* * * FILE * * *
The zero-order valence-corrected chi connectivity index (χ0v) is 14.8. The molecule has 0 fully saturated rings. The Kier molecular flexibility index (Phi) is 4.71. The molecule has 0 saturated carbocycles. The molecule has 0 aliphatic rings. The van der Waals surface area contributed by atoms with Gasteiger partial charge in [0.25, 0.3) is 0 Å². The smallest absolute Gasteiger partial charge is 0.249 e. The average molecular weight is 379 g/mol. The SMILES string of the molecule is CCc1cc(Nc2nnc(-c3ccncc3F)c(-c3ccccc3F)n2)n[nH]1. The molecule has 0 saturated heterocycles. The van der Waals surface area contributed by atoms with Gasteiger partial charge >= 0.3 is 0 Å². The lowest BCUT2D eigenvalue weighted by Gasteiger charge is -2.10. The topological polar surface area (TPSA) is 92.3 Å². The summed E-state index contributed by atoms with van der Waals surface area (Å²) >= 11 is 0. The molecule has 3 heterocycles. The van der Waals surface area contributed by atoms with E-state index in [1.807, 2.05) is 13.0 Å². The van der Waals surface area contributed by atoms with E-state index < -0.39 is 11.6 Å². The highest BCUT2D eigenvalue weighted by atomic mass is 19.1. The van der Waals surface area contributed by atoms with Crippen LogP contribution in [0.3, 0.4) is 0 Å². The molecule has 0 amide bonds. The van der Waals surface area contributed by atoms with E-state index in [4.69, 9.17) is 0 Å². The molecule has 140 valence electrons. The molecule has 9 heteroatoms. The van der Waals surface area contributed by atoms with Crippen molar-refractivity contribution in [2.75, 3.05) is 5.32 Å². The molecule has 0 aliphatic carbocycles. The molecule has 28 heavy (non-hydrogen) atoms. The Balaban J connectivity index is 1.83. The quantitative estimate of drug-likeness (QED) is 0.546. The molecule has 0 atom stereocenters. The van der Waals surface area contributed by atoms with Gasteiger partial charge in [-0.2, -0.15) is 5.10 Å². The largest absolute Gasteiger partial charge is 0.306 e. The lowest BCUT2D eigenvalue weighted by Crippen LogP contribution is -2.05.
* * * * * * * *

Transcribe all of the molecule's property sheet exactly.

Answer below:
The zero-order valence-corrected chi connectivity index (χ0v) is 14.8. The molecule has 0 fully saturated rings. The Kier molecular flexibility index (Phi) is 4.71. The molecule has 0 saturated carbocycles. The molecule has 0 aliphatic rings. The van der Waals surface area contributed by atoms with Gasteiger partial charge in [0.25, 0.3) is 0 Å². The smallest absolute Gasteiger partial charge is 0.249 e. The average molecular weight is 379 g/mol. The SMILES string of the molecule is CCc1cc(Nc2nnc(-c3ccncc3F)c(-c3ccccc3F)n2)n[nH]1. The molecule has 0 saturated heterocycles. The van der Waals surface area contributed by atoms with Gasteiger partial charge >= 0.3 is 0 Å². The lowest BCUT2D eigenvalue weighted by Gasteiger charge is -2.10. The topological polar surface area (TPSA) is 92.3 Å². The summed E-state index contributed by atoms with van der Waals surface area (Å²) >= 11 is 0. The molecule has 3 heterocycles. The van der Waals surface area contributed by atoms with E-state index in [1.807, 2.05) is 13.0 Å². The van der Waals surface area contributed by atoms with E-state index < -0.39 is 11.6 Å². The highest BCUT2D eigenvalue weighted by atomic mass is 19.1. The van der Waals surface area contributed by atoms with Crippen LogP contribution in [0.3, 0.4) is 0 Å². The molecule has 0 amide bonds. The van der Waals surface area contributed by atoms with E-state index in [4.69, 9.17) is 0 Å². The molecule has 140 valence electrons. The molecule has 9 heteroatoms. The van der Waals surface area contributed by atoms with Crippen molar-refractivity contribution in [2.75, 3.05) is 5.32 Å². The molecule has 0 aliphatic carbocycles. The molecule has 28 heavy (non-hydrogen) atoms. The Balaban J connectivity index is 1.83. The quantitative estimate of drug-likeness (QED) is 0.546. The molecule has 0 atom stereocenters. The van der Waals surface area contributed by atoms with Gasteiger partial charge in [-0.2, -0.15) is 5.10 Å². The largest absolute Gasteiger partial charge is 0.306 e. The lowest BCUT2D eigenvalue weighted by Crippen LogP contribution is -2.05.